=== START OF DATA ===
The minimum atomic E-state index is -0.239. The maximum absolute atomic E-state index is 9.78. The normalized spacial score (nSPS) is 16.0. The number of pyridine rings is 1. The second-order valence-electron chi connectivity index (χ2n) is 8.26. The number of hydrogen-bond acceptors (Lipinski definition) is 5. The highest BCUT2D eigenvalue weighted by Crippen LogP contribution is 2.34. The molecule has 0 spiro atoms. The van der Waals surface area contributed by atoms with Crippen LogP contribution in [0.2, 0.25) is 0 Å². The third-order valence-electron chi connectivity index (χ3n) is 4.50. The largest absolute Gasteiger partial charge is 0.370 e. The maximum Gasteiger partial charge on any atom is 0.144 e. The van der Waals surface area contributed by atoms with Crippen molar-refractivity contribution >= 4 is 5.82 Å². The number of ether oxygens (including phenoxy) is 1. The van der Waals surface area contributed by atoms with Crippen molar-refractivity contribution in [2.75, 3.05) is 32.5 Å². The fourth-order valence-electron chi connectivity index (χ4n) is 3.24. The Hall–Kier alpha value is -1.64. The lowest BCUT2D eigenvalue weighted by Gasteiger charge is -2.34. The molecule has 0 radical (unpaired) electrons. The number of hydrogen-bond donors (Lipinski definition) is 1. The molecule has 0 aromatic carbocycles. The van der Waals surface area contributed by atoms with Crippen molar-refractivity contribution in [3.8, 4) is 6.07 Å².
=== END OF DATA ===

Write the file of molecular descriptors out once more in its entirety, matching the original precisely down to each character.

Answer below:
The minimum atomic E-state index is -0.239. The maximum absolute atomic E-state index is 9.78. The normalized spacial score (nSPS) is 16.0. The number of pyridine rings is 1. The second-order valence-electron chi connectivity index (χ2n) is 8.26. The number of hydrogen-bond acceptors (Lipinski definition) is 5. The highest BCUT2D eigenvalue weighted by Crippen LogP contribution is 2.34. The molecule has 0 spiro atoms. The van der Waals surface area contributed by atoms with Crippen LogP contribution in [0.2, 0.25) is 0 Å². The third-order valence-electron chi connectivity index (χ3n) is 4.50. The largest absolute Gasteiger partial charge is 0.370 e. The maximum Gasteiger partial charge on any atom is 0.144 e. The van der Waals surface area contributed by atoms with Crippen molar-refractivity contribution >= 4 is 5.82 Å². The number of ether oxygens (including phenoxy) is 1. The van der Waals surface area contributed by atoms with Crippen molar-refractivity contribution in [2.75, 3.05) is 32.5 Å². The fourth-order valence-electron chi connectivity index (χ4n) is 3.24. The Hall–Kier alpha value is -1.64. The lowest BCUT2D eigenvalue weighted by Gasteiger charge is -2.34. The molecule has 0 radical (unpaired) electrons. The number of hydrogen-bond donors (Lipinski definition) is 1. The molecule has 0 aromatic carbocycles. The van der Waals surface area contributed by atoms with Crippen molar-refractivity contribution in [3.8, 4) is 6.07 Å².